Wednesday’s first-quarter results for the beleagured mining company show some improvement, with an operating loss of 7.1 million euros compared to 20 million a year earlier.
Yet while the firm’s nickel and ore production were at the highest levels since autumn 2012, Talvivaara’s ongoing debt restructure meant the company refused to give an output forecast for the current year.
The nickel-mining company Talvivaara posted its first-quarter results on Wednesday, announcing net sales of 29 million euros, but an operating loss of 7.1 million euros.
The operating loss is smaller than a year ago, when the company posted a 20 million operating loss, and the write downs of the company’s debts, as part of the ongoing debt restructure, have resulted in a huge jump in the debt-to-equity ratio down to -181.3 percent compared from 159.1 percent a year previously.
A slight rise in demand for nickel – helped by an Indonesian ban on nickel ore exports – also contributed to the company’s best production figures for 18 months, with over 3,000 tons of nickel and 5,700 tons of zinc being
Corporate restructure hangs in the balance
CEO Pekka Perä attributed the smaller losses to the company’s efficiency drive, but said: “We cannot be content with the results achieved, but must strive for further improvements with the target of eventually being able to operate profitably also during the lows of the commodity cycles.
However, the seemingly improved figures mask the fact that the outcome of Talvivaara’s corporate restructure, overseen by administrators, still hangs in the balance as the company seeks to negotiate a funding solution to its financial woes. Recently the Espoo District Court agreed to push back the deadline for an agreement to be reached until the end of September this year.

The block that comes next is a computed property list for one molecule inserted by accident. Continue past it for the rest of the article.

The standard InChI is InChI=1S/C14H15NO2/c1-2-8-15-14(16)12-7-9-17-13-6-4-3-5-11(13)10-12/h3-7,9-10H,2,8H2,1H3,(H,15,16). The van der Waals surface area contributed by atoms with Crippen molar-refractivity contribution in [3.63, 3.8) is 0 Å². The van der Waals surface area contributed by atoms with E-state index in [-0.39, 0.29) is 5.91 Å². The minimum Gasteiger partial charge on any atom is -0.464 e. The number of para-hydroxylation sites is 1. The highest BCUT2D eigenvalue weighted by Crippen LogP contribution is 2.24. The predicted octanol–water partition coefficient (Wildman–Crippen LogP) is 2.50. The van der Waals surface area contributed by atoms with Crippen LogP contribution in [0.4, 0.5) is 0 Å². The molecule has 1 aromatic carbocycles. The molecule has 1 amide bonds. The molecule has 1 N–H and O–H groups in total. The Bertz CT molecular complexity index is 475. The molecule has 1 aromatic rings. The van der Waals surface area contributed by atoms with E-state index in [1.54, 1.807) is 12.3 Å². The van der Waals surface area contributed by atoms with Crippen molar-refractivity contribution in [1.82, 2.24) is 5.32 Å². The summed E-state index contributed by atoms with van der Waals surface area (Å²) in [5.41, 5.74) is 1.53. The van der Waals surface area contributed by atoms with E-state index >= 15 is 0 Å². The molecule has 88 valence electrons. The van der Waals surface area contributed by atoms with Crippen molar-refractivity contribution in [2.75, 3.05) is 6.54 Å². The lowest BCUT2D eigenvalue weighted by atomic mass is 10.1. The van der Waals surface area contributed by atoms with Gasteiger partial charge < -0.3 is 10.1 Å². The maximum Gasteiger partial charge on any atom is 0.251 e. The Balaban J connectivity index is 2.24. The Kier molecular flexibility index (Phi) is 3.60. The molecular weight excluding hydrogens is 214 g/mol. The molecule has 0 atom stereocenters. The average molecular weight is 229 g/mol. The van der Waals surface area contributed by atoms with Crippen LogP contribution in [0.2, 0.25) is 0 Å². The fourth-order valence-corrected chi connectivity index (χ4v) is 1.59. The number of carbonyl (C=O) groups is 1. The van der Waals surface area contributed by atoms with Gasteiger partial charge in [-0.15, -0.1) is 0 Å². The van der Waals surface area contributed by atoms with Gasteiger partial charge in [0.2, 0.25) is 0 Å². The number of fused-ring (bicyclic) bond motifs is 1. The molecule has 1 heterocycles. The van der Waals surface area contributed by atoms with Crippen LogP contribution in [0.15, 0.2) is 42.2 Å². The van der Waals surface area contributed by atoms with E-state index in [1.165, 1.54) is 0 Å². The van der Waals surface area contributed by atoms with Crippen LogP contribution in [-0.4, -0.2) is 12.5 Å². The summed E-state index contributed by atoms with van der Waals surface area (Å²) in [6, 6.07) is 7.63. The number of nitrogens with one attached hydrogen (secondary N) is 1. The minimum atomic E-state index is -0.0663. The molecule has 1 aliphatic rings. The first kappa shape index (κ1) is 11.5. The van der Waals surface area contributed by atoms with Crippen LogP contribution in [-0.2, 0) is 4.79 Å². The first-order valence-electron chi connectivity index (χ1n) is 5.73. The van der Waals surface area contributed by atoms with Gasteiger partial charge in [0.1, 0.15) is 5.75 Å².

In the absence of a financing deal, the company said it is unable to give a forecast of its production or its economic outlook for the current year.
Perä also said that funding will be needed in the longer term to meet the firm’s environmental commitments, including those relating to water management. In 2012 a chemical leak from Talvivaara’s mine in Sotkamo, Eastern Finland became one of Finland’s largest ecological disasters in recent years.
Related stories from around the Arctic:
Canada: Arctic mining – unexpected social negatives for Inuit women, Radio Canada International
Greenland: Analysis: Implications of Greenland’s decision to allow uranium mining, Blog by Mia Bennett
Norway: Sustainable future for Arctic people?, from Deutsche Welle’s Iceblogger
Russia: Analysis – Putin shutters Russian indigenous peoples’, Blog by Mia Bennett
Sweden: Artists boycott market in Arctic Sweden over mining conflict, Radio Sweden
United States: Oregon mining company says it can build Arctic port for Alaska, Alaska Dispatch